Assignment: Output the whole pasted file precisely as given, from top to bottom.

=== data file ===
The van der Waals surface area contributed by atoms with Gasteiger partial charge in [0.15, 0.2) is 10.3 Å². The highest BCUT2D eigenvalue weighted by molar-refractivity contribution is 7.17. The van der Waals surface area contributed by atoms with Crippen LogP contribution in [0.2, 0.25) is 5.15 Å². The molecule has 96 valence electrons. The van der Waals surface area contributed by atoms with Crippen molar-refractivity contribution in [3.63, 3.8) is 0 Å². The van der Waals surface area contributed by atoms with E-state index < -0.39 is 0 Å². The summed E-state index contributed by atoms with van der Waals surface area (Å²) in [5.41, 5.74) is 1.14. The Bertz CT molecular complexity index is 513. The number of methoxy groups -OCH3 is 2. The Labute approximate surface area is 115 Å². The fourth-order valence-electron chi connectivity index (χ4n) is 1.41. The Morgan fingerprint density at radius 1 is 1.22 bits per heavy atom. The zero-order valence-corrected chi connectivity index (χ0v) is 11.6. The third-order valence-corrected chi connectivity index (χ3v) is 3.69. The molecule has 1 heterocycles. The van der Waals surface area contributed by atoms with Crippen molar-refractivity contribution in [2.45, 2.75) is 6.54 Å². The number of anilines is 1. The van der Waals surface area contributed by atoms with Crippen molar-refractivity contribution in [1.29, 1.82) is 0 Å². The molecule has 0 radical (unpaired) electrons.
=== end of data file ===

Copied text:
The van der Waals surface area contributed by atoms with Gasteiger partial charge in [0.15, 0.2) is 10.3 Å². The highest BCUT2D eigenvalue weighted by molar-refractivity contribution is 7.17. The van der Waals surface area contributed by atoms with Crippen LogP contribution in [0.2, 0.25) is 5.15 Å². The molecule has 96 valence electrons. The van der Waals surface area contributed by atoms with Crippen molar-refractivity contribution in [3.63, 3.8) is 0 Å². The van der Waals surface area contributed by atoms with E-state index < -0.39 is 0 Å². The summed E-state index contributed by atoms with van der Waals surface area (Å²) in [5.41, 5.74) is 1.14. The Bertz CT molecular complexity index is 513. The number of methoxy groups -OCH3 is 2. The Labute approximate surface area is 115 Å². The fourth-order valence-electron chi connectivity index (χ4n) is 1.41. The Morgan fingerprint density at radius 1 is 1.22 bits per heavy atom. The zero-order valence-corrected chi connectivity index (χ0v) is 11.6. The third-order valence-corrected chi connectivity index (χ3v) is 3.69. The molecule has 1 heterocycles. The van der Waals surface area contributed by atoms with Crippen molar-refractivity contribution in [2.45, 2.75) is 6.54 Å². The number of anilines is 1. The van der Waals surface area contributed by atoms with Crippen molar-refractivity contribution in [1.29, 1.82) is 0 Å². The molecule has 0 radical (unpaired) electrons.